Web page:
Behavioral advice remains the mainstay of treatment. The most important step is to advice the patient not to strain and to stop digital rectal maneuvers. These recommendations may improve symptoms in 67% of patients.3,23 Variable response rates (19-70%) have been seen with a high-fiber diet, suggesting that although diet helps, it is often not enough.3,24 Local treatment with topical steroids and sulphasalazine has been generally ineffective.3 Although there is limited data, sucral-fate enemas and topical human fibrin sealant have been tried.3

To date, biofeedback therapy appears to be the most effective therapy; however, randomized clinical trials (RCTs) are lacking. Seventy-five percent (12/16) of patients with SRUS had symptomatic improvement after biofeedback therapy and 31% (5/16) had ulcer resolution on sigmoidoscopy.25 Mucosal flow improved in patients who felt subjectively better after biofeedback. Another study prospectively followed 11 patients with refractory SRUS treated with biofeedback;26 82% (9/11) had dyssynergic defecation. After biofeedback therapy, straining effort and stool frequency improved. Five patients discontinued digital maneuvers and bleeding ceased in 56%. Ulcer healing was reported in 10 patients: 4 had complete healing, 2 had > 50% healing and 4 had < 50% healing.

Constipation is a known complication of surgery and since it is the underlying mechanism for this problem, surgery should only be performed in highly selected cases.3 Surgical options include rectopexy, anterior rectopexy and Delorme's procedure.3

¿ Enterocele

Definition, Pathogenesis, and Symptomatology. In enterocele, a peritoneum-lined sac (usually the small bowel) herniates into the space between the vagina and rectum and produces symptoms of obstructed defecation. The epidemiology of enterocele is currently unknown.3 However, there is a high correlation between women who have undergone hysterectomy and developed enteroceles.27 Usually, patients with enteroceles have concomitant anorectal morphological abnormalities like rectocele, excessive perineal descent and rectal mucosal intussusception.3,27

Patients usually present with pelvic pain or heaviness (on standing), difficult defecation, and a feeling of incomplete evacuation. Upon lying down, both pain and heaviness disappear as the bowel repositions itself into the abdominal cavity.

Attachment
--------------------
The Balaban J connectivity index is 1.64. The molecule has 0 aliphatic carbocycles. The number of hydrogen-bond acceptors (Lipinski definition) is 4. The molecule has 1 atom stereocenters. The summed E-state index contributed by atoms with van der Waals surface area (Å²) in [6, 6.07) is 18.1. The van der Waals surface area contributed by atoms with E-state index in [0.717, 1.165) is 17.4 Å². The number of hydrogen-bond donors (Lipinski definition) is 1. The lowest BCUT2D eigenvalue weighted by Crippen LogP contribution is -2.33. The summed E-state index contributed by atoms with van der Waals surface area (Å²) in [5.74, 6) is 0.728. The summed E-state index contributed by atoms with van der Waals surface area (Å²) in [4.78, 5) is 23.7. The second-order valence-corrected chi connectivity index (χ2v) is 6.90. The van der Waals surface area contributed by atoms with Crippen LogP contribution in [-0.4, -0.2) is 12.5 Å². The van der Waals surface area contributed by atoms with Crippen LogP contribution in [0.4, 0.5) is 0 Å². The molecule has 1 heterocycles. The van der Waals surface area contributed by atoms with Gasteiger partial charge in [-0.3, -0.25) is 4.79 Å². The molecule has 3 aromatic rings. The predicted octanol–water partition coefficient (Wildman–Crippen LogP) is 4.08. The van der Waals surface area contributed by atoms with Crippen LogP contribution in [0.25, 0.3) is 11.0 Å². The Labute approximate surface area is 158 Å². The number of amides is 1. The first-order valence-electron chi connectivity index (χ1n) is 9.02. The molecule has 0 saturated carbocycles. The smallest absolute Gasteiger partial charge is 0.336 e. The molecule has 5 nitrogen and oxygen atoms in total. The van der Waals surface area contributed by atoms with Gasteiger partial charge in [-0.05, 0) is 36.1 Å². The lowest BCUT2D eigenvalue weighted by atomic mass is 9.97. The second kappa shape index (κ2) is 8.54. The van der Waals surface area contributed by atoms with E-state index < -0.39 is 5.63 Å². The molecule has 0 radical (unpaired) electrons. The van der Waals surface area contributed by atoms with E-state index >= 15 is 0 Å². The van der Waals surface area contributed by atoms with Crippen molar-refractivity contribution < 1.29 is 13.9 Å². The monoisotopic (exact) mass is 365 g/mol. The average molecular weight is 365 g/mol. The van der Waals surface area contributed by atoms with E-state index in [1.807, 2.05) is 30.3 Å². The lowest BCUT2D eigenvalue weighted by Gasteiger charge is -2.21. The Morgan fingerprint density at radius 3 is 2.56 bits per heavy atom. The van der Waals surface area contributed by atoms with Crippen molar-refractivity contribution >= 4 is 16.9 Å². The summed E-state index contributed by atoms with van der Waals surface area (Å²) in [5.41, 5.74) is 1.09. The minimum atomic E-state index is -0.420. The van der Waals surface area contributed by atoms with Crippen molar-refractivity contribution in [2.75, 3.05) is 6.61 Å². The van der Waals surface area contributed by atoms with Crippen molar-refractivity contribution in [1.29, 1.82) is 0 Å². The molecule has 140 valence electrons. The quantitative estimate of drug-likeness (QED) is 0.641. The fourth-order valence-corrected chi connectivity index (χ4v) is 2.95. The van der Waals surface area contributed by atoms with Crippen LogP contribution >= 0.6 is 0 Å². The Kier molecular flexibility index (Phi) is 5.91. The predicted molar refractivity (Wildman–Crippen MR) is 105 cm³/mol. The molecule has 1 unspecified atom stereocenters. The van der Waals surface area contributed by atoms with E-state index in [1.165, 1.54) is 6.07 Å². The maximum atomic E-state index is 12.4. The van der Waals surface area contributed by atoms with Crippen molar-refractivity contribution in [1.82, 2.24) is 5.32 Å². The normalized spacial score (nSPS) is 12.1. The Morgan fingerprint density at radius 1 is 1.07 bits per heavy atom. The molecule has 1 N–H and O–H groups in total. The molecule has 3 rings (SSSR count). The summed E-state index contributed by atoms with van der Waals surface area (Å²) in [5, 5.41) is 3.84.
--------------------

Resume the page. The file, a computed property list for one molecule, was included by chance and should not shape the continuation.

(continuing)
Diagnosis

Enterocele is best diagnosed with defecography. Since enterocele usually involves herniated small bowel, it is crucial that the small bowel is opacified with oral contrast.3 Other imaging techniques like dynamic three-dimensional CT, anorectal ultrasound, and dynamic MRI may facilitate its diagnosis.10-12

Management

Improving defecation mechanics and biofeedback therapy are the initial treatments of choice for patients with enteroceles.3 However, some patients might benefit from surgery, especially those having persistent pelvic pain and constant urge to defecate. When surgery is indicated, the goal is to obliterate the pouch of Douglas.3 Abdominal approach (either open or laparoscopic) and transvaginal approach have been tried in the past.3

Post-surgical outcomes remain poor. In a study of 25 patients with enterocele, 5 underwent surgery; only 1 had complete resolution and 4 showed a partial relief of symptoms.27 Similarly, despite adequate surgical correction of the defect, symptoms of obstructed defecation persisted in 75% of the patients being followed for up to 85 months.28

Descending Perineum Syndrome. DPS (Figure 1), also known as "excessive perineal descent," is characterized by ballooning of the perineum several centimeters below the bony outlet of the pelvis during a straining effort.29 Clinically, patients present with painful defecation, impaired defecation, excessive straining, a sense of incomplete evacuation, or fecal incontinence.29,30 Hysterectomy is a known predisposing factor in the development of DPS.29 DPS is indicative of pelvic floor weakness and is usually associated with other anorectal disorders such as rectal prolapse, rectocele, SRUS or enterocele.30

According to Parks' and colleagues criteria, DPS can be diagnosed on physical examination.29 The patient is asked to lie on a left lateral position and the anal canal is examined for rapid descent of more than 3 cm during a straining effort.29 However, since this method is not physiologic (given the patient is on a lateral decubitus position), DPS is preferably diagnosed using defecography.31 Diagnostic criteria for DPS on defecography include: (1) over 4 cm perineal descent at rest; and (2) during a maximal push effort, the perineal descent exceeds 3 cm from the value measured at rest.31 When available, dynamic MR imaging is also a good diagnostic option.5,31

There is no surgical option for isolated DPS. Treatment consists mainly of correcting excessive straining, using an artificial device (a polycarbo-nate plate placed under the toilet seat to support the perineum during defecation), and biofeedback therapy.31 Although controlled trials are lacking, success with biofeedback therapy is around 50%.31

¿ Dyssynergic Defecation

Definition, Pathogenesis, and Symptomatology. Dyssynergic defecation has been described in the literature with a plethora of other terms such as anismus, pelvic floor dyssynergia, obstructive defecation, paradoxical puborectalis contraction, pelvic outlet obstruction, and spastic pelvic floor syndrome.32 However, the term dyssynergic defecation is now recommended by most experts.33 In tertiary care setting, the prevalence of dyssynergic defecation among patients with chronic constipation is about 40-50%.34